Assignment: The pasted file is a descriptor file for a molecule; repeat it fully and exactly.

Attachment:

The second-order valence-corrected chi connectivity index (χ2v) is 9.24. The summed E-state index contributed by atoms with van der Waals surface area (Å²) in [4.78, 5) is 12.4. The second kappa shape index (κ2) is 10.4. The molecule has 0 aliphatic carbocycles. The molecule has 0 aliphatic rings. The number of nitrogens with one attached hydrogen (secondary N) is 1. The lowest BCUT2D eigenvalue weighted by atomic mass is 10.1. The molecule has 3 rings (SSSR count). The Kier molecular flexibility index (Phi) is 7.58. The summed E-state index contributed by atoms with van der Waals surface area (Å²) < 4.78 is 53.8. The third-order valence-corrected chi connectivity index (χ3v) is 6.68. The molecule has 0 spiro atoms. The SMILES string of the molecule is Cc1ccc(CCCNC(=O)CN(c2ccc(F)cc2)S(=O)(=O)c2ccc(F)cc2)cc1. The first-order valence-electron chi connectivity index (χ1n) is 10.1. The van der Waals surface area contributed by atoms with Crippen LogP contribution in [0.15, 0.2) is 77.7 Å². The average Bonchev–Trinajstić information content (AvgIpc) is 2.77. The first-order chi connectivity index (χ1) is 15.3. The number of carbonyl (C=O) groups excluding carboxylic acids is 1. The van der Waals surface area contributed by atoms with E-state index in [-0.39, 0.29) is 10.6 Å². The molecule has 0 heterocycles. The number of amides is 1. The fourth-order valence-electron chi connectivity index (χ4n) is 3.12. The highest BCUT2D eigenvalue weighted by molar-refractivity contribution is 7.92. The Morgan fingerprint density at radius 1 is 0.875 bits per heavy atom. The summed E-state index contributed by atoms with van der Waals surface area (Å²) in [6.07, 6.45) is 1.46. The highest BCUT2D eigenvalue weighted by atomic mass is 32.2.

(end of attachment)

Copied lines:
The second-order valence-corrected chi connectivity index (χ2v) is 9.24. The summed E-state index contributed by atoms with van der Waals surface area (Å²) in [4.78, 5) is 12.4. The second kappa shape index (κ2) is 10.4. The molecule has 0 aliphatic carbocycles. The molecule has 0 aliphatic rings. The number of nitrogens with one attached hydrogen (secondary N) is 1. The lowest BCUT2D eigenvalue weighted by atomic mass is 10.1. The molecule has 3 rings (SSSR count). The Kier molecular flexibility index (Phi) is 7.58. The summed E-state index contributed by atoms with van der Waals surface area (Å²) < 4.78 is 53.8. The third-order valence-corrected chi connectivity index (χ3v) is 6.68. The molecule has 0 spiro atoms. The SMILES string of the molecule is Cc1ccc(CCCNC(=O)CN(c2ccc(F)cc2)S(=O)(=O)c2ccc(F)cc2)cc1. The first-order valence-electron chi connectivity index (χ1n) is 10.1. The van der Waals surface area contributed by atoms with Crippen LogP contribution in [0.15, 0.2) is 77.7 Å². The average Bonchev–Trinajstić information content (AvgIpc) is 2.77. The first-order chi connectivity index (χ1) is 15.3. The number of carbonyl (C=O) groups excluding carboxylic acids is 1. The van der Waals surface area contributed by atoms with E-state index in [-0.39, 0.29) is 10.6 Å². The molecule has 0 heterocycles. The number of amides is 1. The fourth-order valence-electron chi connectivity index (χ4n) is 3.12. The highest BCUT2D eigenvalue weighted by molar-refractivity contribution is 7.92. The Morgan fingerprint density at radius 1 is 0.875 bits per heavy atom. The summed E-state index contributed by atoms with van der Waals surface area (Å²) in [6.07, 6.45) is 1.46. The highest BCUT2D eigenvalue weighted by atomic mass is 32.2.